Lynn Bari

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Lynn Bari
Lynn Bari - 1939.jpg
Bari in 1939
Born Margaret Schuyler Fisher
(1913-12-18)December 18, 1913
Roanoke, Virginia, U.S.
Died November 20, 1989(1989-11-20) (aged 75)
Santa Monica, California, U.S.
Cause of death
heart attack
Occupation Actress
Years active 1933–68
Spouse(s) Walter Kane (m. 1939–43)
Sidney Luft (m. 1943–50)
Nathan Rickles (m. 1955–72)
Children John Michael Luft (b. 1948)

Lynn Bari (December 18, 1913 – November 20, 1989), born Margaret Schuyler Fisher, was a movie actress who specialized in playing sultry, statuesque man-killers in roughly 150 20th Century Fox films from the early 1930s through the 1940s.[1]


Edward G. Robinson and Bari in Tampico (1944)
William Bendix, Lynn Bari and Doug McClure in Overland Trail (1960)
In the film Blood and Sand (1941)

In most of her early films, Bari had uncredited parts usually playing receptionists or chorus girls. She struggled to find starring roles in films, but accepted any work she could get. Rare leading roles included China Girl (1942), Hello, Frisco, Hello (1943), and The Spiritualist (1948). In B movies, Lynn was usually cast as a villainess, notably Shock and Nocturne (both 1946). An exception was The Bridge of San Luis Rey (1944). During WWII, according to a survey taken of GIs, Bari was the second most popular pinup girl after the much more well-known Betty Grable. Her film career fizzled out in the early 50s as she was approaching her 40th birthday although she continued to work at a more limited pace over the next two decades, now playing matronly characters rather than temptresses.

Lynn Bari's last film appearance was as the mother of rebellious teenager Patty McCormack in The Young Runaways (1968) and her final TV appearances were in episodes of The Girl From U.N.C.L.E. and The FBI.

She quickly took up the rising medium of television during the 50s, which began when she starred in the live television sitcom Detective's Wife which ran during the summer of 1950.

In 1955, Bari appeared in the episode "The Beautiful Miss X" of Rod Cameron's syndicated crime drama City Detective. In 1960, she played female bandit Belle Starr in the debut episode "Perilous Passage" of the NBC western series Overland Trail starring William Bendix and Doug McClure and with fellow guest star Robert J. Wilke as Cole Younger.[2]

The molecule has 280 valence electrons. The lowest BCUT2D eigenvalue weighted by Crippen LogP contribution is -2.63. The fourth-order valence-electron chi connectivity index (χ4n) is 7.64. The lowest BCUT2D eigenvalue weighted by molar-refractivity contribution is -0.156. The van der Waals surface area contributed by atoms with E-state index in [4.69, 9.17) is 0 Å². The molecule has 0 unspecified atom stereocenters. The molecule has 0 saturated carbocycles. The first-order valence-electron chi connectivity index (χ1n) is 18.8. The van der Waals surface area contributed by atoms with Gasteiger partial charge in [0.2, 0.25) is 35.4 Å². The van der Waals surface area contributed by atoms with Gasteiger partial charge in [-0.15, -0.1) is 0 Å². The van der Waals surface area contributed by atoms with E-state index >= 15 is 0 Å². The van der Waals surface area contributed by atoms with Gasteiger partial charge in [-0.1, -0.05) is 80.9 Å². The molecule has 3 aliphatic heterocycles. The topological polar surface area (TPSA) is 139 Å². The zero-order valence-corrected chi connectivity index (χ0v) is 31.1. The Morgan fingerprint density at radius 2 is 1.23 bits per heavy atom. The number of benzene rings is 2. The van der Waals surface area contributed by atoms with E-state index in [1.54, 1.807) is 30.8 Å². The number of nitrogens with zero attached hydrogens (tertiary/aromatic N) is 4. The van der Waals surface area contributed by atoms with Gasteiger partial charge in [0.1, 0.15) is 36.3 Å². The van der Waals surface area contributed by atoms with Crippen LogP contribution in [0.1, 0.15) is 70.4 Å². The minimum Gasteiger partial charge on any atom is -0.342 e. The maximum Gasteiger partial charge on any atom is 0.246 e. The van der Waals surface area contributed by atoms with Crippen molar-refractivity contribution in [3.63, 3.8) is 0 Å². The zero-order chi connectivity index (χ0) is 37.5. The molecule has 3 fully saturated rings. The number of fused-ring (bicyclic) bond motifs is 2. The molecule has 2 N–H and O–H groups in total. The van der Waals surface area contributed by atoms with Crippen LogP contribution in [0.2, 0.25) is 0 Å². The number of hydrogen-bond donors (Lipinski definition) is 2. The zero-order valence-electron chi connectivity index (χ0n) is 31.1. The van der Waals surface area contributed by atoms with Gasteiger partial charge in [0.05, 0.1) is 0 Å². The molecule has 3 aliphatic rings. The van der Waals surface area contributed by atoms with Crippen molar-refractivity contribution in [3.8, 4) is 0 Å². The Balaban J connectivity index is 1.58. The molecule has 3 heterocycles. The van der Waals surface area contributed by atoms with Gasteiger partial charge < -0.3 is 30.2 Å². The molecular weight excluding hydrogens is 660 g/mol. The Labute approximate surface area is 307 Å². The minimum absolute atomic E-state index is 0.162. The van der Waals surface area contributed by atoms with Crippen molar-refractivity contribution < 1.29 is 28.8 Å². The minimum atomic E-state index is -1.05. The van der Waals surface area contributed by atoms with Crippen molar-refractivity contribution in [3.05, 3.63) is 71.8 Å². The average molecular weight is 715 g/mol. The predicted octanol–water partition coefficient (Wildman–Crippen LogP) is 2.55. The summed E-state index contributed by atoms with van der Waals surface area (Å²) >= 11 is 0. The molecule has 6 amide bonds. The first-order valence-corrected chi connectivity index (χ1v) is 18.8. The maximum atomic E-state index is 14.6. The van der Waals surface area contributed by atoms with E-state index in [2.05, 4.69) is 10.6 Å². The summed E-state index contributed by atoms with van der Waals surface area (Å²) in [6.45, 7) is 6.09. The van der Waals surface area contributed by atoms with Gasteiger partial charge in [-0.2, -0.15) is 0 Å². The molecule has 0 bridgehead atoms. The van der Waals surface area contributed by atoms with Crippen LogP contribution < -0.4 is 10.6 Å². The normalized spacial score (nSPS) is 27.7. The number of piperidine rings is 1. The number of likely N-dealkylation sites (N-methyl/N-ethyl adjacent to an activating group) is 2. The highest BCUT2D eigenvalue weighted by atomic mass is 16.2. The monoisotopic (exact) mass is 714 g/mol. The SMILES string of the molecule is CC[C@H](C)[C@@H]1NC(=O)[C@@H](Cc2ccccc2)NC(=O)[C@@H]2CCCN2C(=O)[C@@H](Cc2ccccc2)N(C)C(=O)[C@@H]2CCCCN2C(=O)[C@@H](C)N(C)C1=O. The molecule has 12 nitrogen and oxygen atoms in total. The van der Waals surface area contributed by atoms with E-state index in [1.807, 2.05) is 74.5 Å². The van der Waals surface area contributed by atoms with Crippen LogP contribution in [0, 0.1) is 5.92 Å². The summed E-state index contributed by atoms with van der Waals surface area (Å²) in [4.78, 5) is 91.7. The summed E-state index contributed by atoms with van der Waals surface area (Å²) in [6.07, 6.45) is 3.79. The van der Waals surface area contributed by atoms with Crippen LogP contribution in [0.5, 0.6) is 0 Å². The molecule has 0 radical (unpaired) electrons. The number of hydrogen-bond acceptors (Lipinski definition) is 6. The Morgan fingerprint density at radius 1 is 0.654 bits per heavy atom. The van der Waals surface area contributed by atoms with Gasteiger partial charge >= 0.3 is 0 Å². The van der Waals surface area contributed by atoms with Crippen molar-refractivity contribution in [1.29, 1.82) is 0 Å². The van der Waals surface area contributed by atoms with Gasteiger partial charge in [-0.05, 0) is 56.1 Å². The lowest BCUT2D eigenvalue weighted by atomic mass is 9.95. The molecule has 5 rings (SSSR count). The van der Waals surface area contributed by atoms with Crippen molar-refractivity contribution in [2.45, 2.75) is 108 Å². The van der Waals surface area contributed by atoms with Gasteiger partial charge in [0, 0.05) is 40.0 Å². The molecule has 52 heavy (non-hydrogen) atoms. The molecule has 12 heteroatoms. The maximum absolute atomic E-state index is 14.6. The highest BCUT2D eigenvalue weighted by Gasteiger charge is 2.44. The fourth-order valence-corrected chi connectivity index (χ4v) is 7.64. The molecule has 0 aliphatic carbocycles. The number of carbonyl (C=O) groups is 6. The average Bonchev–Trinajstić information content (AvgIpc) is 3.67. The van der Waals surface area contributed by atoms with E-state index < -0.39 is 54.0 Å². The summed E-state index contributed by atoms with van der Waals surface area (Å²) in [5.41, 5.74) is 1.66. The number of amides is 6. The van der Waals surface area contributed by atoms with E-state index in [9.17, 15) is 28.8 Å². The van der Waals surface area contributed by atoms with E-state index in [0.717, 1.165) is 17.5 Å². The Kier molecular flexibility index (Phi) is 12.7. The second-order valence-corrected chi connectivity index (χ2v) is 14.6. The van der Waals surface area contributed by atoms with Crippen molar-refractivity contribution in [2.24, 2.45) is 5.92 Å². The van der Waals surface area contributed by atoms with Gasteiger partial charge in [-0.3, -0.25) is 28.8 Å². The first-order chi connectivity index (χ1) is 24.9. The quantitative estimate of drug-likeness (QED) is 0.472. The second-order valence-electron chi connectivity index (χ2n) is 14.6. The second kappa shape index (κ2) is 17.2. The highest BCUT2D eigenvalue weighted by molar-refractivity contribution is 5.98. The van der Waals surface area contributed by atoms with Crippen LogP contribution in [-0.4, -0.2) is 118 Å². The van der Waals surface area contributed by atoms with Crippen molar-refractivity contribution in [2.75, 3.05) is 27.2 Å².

From July-September 1952, Bari starred in her own situation comedy Boss Lady, a summer replacement for NBC's Fireside Theater. She portrayed Gwen F. Allen, the beautiful top executive of a construction firm. Not the least of her troubles in the role was being able to hire a general manager who didn't fall in love with her.[3][4]

Commenting on her "other woman" roles, Bari once said, "I seem to be a woman always with a gun in her purse. I'm terrified of guns. I go from one set to the other shooting people and stealing husbands!"

Personal life[edit]

Bari was the only daughter of John Maynard Fisher, a native of Tennessee, and his wife, Marjorie Halpen of New York. She had a younger brother, John. Fisher died in 1920, and his widow moved the family to Lynchburg, Virginia. Here Bari's mother met and married the Reverend Robert Bizer, a Religious Science minister. Assigned a position with his church in Boston, Bizer moved the family to Massachusetts. Bari later recalled other children at school in Boston made life miserable for her and her brother making constant fun of their obvious Southern accents. She determined to eliminate hers, becoming involved with amateur theatrics and taking elocution lessons. Bari was enthusiastic when at the age of 13 she was told her stepfather had been reassigned to Los Angeles, where he later became the head of the Institute of Religious Science.

Bari's promising career was sabotaged by unresolved problems with her domineering, alcoholic mother and three marriages.[5] Her first child, a daughter with second husband Sid Luft, was stillborn. Two years later she had a son John Michael Luft (b. 1948). Her stage name, selected as 'Lynn Barrie' while at dramatic school at 14, is a composite of theater actress Lynn Fontanne and author J. M. Barrie's. After reading a story about the Italian city of Bari, she decided to change the spelling. Bari's third husband was a doctor and psychiatrist and she often worked as his nursing assistant until they divorced in 1972.

A staunch Republican, Bari actively supported conservative causes, campaigned for Republican presidential candidates from Hoover to Reagan and was a regular attendee of GOP national conventions.

After retiring from acting in the 1970s, Bari moved to Santa Monica, California. In her last years, she suffered increasing problems with arthritis. On November 20, 1989, she was found dead in her home of an apparent heart attack. Bari was cremated and her ashes scattered at sea.[6] In 2010, film historian Jeff Gordon published an authorized biography titled Foxy Lady written from interviews completed shortly before Bari's death.[7]


Radio appearances[edit]

Year Program Episode/source
1952 Screen Guild Theatre "Heaven Can Wait"[9]


  1. ^ Allmovie listing
  2. ^ Classic Images bio
  3. ^ "TV News". July 4, 1952. 
  4. ^ List of episodes at CTVA
  5. ^ Amazon listing - Foxy Lady authorized biography
  6. ^ TCM listing
  7. ^ Foxy Lady
  8. ^ IMDB listing
  9. ^ Kirby, Walter (April 6, 1952). "Better Radio Programs for the Week". The Decatur Daily Review. p. 52. Retrieved May 16, 2015 – via  open access publication - free to read

External links[edit]